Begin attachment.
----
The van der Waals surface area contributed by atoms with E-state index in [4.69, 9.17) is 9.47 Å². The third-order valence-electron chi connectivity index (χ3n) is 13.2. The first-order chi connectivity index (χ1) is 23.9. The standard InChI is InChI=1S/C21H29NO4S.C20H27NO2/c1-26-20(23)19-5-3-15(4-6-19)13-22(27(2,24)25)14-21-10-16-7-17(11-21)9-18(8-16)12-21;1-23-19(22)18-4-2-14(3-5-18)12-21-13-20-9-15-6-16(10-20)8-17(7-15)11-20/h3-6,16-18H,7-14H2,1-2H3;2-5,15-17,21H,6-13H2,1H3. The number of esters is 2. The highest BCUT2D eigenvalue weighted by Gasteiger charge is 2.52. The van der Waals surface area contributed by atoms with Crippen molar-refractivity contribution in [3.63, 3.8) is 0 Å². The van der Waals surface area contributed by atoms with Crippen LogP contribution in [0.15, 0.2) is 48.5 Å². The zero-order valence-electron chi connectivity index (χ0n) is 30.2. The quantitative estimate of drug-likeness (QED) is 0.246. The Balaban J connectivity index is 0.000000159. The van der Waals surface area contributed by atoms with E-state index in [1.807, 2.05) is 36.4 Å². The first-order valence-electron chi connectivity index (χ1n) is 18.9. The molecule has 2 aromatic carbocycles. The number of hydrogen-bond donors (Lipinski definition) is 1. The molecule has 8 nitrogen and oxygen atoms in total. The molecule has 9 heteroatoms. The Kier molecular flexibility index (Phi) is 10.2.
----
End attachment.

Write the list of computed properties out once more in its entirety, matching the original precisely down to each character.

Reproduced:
The van der Waals surface area contributed by atoms with E-state index in [4.69, 9.17) is 9.47 Å². The third-order valence-electron chi connectivity index (χ3n) is 13.2. The first-order chi connectivity index (χ1) is 23.9. The standard InChI is InChI=1S/C21H29NO4S.C20H27NO2/c1-26-20(23)19-5-3-15(4-6-19)13-22(27(2,24)25)14-21-10-16-7-17(11-21)9-18(8-16)12-21;1-23-19(22)18-4-2-14(3-5-18)12-21-13-20-9-15-6-16(10-20)8-17(7-15)11-20/h3-6,16-18H,7-14H2,1-2H3;2-5,15-17,21H,6-13H2,1H3. The number of esters is 2. The highest BCUT2D eigenvalue weighted by Gasteiger charge is 2.52. The van der Waals surface area contributed by atoms with Crippen molar-refractivity contribution in [3.63, 3.8) is 0 Å². The van der Waals surface area contributed by atoms with Crippen LogP contribution in [0.15, 0.2) is 48.5 Å². The zero-order valence-electron chi connectivity index (χ0n) is 30.2. The quantitative estimate of drug-likeness (QED) is 0.246. The Balaban J connectivity index is 0.000000159. The van der Waals surface area contributed by atoms with E-state index in [1.807, 2.05) is 36.4 Å². The first-order valence-electron chi connectivity index (χ1n) is 18.9. The molecule has 2 aromatic carbocycles. The number of hydrogen-bond donors (Lipinski definition) is 1. The molecule has 8 nitrogen and oxygen atoms in total. The molecule has 9 heteroatoms. The Kier molecular flexibility index (Phi) is 10.2.